The second half of our week two training involved teaching Paint, Distance and Chat; this was the most frustrating and embarrassing training yet.
Paint, led by Chika, went rather smooth and students now understand how to draw with a traditional brush and how to paint predesigned shapes in various sizes. The worst part of training students in Paint was that the program has a complex color choice system. The system allows you to graphically choose a color or to put in the color numbers. To graphically choose a color you need to select which color you want in a wheel and then the hues of the color appear in a triangle within the circle. After selecting the circle color, you need to click again to choose the hue of the color you want; finally you click OK and can start painting in a different color. If it sounds confusing, it is; far more complex than necessary given the applications limited functions. Unfortunately, this was just the start of our frustrations with the design choices on the XO for the day.
After painting pictures and having the kids become comfortable with the program, students switched to test out Distance. Distance is an activity which requires two laptops. The two connect to each other and play a “CHHHH” sound and measure the time it takes for the other laptop to hear it. By knowing the speed of sound the laptops determine the distance between the two computers. Problems arise when there is lots of noise pollution and when the XOs choose to not connect to our network and server.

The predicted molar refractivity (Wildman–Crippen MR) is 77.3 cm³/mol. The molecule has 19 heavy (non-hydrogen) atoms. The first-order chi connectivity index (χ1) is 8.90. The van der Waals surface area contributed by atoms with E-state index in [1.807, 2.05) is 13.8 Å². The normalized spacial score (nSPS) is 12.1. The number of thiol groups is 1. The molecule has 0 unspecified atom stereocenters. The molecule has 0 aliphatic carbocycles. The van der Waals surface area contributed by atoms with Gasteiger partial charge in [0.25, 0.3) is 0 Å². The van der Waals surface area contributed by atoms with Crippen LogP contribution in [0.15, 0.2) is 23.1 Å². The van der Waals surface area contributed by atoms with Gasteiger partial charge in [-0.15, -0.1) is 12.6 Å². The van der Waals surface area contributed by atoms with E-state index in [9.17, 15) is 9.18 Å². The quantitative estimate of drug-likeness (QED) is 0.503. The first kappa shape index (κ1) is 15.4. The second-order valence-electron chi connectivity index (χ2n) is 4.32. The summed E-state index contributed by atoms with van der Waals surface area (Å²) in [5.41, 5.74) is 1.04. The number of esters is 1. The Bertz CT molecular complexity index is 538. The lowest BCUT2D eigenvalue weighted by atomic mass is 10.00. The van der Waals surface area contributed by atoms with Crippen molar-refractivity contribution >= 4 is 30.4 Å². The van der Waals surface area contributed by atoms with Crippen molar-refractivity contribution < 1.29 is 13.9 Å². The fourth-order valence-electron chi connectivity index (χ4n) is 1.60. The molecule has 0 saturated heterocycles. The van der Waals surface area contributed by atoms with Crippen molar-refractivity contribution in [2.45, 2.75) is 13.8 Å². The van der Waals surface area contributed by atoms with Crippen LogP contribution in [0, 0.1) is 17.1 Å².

As we started introducing the idea to kids, we started noticing that some computers decided not to auto-reconnect to our network. When we manually told the laptop to connect to the network it would try and then eventually stop. Because of the simplicity of the XOs interface, there was no knowing why the computer could not connect. The teachers that were helping us in the classroom were looking at us asking for answers but we really didn’t have one. There was nothing wrong with the access points or server because other computers connected fine but there was no explanation why the computer wouldn’t connect. When we moved onto Chat, we had the same problem where computers were on different networks and some kids were unable to join the same chatroom as their friends.
The days were difficult to get through and it really shows the delicate balance between open-source and product oriented development. Using open-source programmers to collectively build and patch problems leads to unfinished, unpolished projects which have yet to be fully thought through. We are waiting to hear back from other Corps teams to see if they know of a way to work around the problems.